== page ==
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Castro leaders ask public to stay home on Halloween and election nights

Assistant Editor

Halloween revelers partied in the Castro in 2018. City officials and business leaders are asking people to stay home this year. Photo: Steven Underhill
Halloween revelers partied in the Castro in 2018. City officials and business leaders are asking people to stay home this year. Photo: Steven Underhill   

In a normal year both Halloween and election night would see a flood of people filing into San Francisco's LGBTQ Castro district to either show off their costumes or watch election results come in. But 2020 has been far from ordinary.

Due to the COVID-19 health pandemic city officials are asking the public to stay home and out of the gayborhood on both evenings. While no organized party was expected on October 31, community members had been planning to host a gathering in the streets on November 3 to see if former Vice President Joe Biden ousts from the White House President Donald Trump.

But organizers announced Wednesday, October 28, they were canceling their event and pivoting to promote people staying at home to watch the election results Tuesday night.

"It was hoped that the CDC & local San Francisco public health guidelines would be less restrictive by now to allow for large public gatherings with masks as safe by Election Day. Sadly we are NOT there yet," wrote Gary Virginia, one of the event hosts, on its Facebook page.

He added that "with an abundance of caution, the name and nature of this event on November 3rd has been changed to 'Election Night Watch Party in San Francisco' with a pivot toward 'get out the vote' and 'ballot tracking' actions across all time zones, and an evening 'watch party' from homes."

The revisal to the election night event's focus came just as Masood Samereie, president of the Castro Merchants business association, and gay District 8 Supervisor Rafael Mandelman posted their own advisory on Facebook about Halloween in which they asked revelers to put any plans they had to party in the Castro that night on hold for this year due to the health crisis.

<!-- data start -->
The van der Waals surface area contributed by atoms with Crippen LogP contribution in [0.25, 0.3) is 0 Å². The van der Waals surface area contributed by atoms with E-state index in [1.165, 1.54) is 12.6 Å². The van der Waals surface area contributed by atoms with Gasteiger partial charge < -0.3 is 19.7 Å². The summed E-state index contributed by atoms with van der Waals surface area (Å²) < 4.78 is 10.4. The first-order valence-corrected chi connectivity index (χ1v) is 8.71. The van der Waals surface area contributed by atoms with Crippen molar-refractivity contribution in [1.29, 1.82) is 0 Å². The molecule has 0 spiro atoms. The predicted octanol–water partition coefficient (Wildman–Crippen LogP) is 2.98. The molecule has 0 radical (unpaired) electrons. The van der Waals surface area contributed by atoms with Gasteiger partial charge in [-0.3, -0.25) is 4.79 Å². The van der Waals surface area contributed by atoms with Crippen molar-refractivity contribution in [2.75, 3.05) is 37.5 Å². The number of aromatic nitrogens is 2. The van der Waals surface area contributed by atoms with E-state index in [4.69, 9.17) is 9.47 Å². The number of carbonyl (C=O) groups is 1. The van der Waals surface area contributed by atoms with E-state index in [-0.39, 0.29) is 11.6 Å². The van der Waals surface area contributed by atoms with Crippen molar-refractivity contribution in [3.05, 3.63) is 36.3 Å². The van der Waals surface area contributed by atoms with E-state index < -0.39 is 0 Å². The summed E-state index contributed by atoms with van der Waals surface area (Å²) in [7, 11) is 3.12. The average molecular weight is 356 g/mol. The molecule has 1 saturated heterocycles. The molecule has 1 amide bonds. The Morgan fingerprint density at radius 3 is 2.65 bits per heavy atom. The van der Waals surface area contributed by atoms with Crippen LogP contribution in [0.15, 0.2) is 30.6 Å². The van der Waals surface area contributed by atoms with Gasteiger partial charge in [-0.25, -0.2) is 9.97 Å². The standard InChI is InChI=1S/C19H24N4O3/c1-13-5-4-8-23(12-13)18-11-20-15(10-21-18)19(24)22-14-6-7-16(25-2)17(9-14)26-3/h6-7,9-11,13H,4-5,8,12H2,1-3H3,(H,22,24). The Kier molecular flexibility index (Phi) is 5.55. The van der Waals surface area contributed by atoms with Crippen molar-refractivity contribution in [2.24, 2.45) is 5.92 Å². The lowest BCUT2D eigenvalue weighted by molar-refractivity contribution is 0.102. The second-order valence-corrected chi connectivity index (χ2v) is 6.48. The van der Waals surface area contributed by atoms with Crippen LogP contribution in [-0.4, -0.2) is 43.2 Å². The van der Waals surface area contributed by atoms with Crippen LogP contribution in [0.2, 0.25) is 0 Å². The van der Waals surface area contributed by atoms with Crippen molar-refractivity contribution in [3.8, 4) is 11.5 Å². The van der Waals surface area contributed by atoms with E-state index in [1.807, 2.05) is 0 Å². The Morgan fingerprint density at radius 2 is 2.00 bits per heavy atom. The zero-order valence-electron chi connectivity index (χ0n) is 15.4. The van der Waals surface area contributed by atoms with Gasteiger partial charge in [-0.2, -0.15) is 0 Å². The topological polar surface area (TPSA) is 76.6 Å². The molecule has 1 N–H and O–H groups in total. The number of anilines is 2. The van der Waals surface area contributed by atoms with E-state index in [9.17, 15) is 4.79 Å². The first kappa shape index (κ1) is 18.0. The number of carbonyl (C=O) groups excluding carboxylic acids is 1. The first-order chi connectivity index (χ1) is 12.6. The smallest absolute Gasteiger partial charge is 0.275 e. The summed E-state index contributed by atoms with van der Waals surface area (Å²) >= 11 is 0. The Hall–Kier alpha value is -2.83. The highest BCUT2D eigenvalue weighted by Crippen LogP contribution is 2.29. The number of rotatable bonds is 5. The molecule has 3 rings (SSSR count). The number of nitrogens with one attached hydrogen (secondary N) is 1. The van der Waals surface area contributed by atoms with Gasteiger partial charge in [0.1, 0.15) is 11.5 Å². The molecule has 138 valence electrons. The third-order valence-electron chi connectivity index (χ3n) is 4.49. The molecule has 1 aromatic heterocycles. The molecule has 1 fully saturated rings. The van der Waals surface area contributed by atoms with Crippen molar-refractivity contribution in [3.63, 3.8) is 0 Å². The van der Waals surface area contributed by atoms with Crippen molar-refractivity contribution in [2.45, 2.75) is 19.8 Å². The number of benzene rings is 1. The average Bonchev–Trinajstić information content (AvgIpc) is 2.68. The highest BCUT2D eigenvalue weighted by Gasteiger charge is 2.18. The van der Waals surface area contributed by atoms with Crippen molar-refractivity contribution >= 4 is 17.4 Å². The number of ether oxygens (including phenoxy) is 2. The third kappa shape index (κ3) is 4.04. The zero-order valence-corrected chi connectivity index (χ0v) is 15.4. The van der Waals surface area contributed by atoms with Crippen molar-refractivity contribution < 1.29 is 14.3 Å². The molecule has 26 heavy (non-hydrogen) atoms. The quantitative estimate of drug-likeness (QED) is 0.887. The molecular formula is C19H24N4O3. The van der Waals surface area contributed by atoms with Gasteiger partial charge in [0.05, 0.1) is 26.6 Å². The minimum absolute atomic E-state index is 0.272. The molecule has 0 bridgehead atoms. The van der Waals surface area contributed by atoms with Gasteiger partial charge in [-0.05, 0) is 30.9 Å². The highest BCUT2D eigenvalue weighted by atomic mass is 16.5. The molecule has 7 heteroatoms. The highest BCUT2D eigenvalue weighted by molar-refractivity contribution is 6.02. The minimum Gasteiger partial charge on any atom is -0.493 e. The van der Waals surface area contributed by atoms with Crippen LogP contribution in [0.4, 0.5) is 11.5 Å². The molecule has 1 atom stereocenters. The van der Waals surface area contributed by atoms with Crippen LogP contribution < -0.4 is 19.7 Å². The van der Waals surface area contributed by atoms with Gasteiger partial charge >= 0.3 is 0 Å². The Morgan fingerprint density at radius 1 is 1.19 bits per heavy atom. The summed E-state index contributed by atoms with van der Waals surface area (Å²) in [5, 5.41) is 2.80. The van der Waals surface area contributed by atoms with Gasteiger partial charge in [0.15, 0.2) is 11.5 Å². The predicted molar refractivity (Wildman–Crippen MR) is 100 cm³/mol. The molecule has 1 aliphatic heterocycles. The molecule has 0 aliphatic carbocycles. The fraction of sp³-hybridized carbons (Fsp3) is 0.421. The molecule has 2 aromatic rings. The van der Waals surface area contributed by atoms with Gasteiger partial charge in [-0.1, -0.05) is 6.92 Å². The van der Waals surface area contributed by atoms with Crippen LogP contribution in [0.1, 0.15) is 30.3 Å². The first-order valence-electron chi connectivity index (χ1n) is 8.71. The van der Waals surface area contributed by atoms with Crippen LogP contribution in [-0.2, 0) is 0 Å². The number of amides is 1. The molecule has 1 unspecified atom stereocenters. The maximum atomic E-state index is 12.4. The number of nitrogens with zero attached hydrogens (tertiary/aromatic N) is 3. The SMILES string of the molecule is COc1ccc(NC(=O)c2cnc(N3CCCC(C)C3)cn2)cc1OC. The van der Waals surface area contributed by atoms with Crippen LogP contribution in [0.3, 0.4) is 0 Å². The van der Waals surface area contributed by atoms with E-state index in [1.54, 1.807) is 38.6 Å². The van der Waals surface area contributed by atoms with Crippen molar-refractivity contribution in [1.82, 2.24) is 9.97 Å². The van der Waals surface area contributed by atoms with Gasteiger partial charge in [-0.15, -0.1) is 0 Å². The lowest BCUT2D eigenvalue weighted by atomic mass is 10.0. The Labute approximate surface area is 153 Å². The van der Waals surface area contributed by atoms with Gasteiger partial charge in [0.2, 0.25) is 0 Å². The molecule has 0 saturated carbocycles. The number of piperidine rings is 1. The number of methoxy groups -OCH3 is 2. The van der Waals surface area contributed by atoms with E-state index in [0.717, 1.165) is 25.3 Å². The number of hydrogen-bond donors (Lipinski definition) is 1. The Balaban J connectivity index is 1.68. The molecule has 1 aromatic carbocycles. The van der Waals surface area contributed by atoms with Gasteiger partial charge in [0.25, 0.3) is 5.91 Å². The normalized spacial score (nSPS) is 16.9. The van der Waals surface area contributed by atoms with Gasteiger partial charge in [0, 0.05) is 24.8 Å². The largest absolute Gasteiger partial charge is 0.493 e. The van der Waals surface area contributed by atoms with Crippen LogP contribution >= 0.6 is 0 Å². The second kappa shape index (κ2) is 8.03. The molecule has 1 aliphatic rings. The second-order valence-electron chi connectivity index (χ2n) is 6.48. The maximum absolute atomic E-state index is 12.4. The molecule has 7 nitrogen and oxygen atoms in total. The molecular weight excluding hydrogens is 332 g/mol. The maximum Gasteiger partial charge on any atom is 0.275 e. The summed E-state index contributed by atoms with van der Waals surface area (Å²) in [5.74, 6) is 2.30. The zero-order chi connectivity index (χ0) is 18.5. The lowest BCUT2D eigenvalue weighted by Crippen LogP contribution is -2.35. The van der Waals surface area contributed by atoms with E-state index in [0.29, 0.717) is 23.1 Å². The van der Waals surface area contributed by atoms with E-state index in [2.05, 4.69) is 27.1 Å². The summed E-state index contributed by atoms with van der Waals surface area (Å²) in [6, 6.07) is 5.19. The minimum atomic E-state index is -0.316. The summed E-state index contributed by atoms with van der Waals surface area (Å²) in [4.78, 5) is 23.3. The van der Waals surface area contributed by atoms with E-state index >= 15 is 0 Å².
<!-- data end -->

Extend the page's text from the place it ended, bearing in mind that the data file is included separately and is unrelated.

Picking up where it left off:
"Celebrating Halloween in the Castro is a tradition that dates to the 1940s and grew over many decades into a large street party drawing hundreds of thousands of revelers. Increasing acts of violence put an end to these large gatherings back in 2006, but we know many still love to visit the Castro in costume and celebrate," they noted in a joint statement. "This year, amid the COVID-19 pandemic, we must put the health of our communities first."

While they said San Francisco residents should "be proud" of their heeding health officials' directions to wear face masks in public and avoid large gatherings to the point that the city recently was moved into the state's least restrictive yellow tier on what sort of activities can be allowed, that success could be wiped away if people altered their behavior on Halloween, warned Samereie and Mandelman.

"But all of this progress could be erased if we behave irresponsibly this weekend and in the coming weeks. Across the country in cities like Philadelphia and Los Angeles, cases are surging — due at least in part to people gathering in large and small groups," they wrote. "If that happens in San Francisco we may have to choose once again between saving lives and shutting down. We owe it to our small businesses and our neighbors to keep our city safe."

In a statement to the Bay Area Reporter, Mandelman applauded the similar stance the election event organizers are now taking in recommending people watch the returns at home.

"I appreciate the organizers of the election night party acknowledging that now is not the time for a large public gathering in the Castro," Mandelman told the B.A.R. "We are all hoping to have lots to celebrate on Tuesday evening, but we need to celebrate in ways that follow our public health guidance and keep our community safe."

While Samereie and Mandelman asked people to continue to support the local businesses in the Castro — a number are hosting a safely socially distanced trick-or-treat event for kids in the neighborhood from 2 to 5 p.m. Saturday — they advised against people coming out on Halloween night to merely mingle in the street.

"This Halloween, please don't come to the Castro looking for a party," they wrote. "If you are coming to the neighborhood to shop or dine, do so early in the day and only with those you live with or see regularly. If you see a crowd gathering, please go home."

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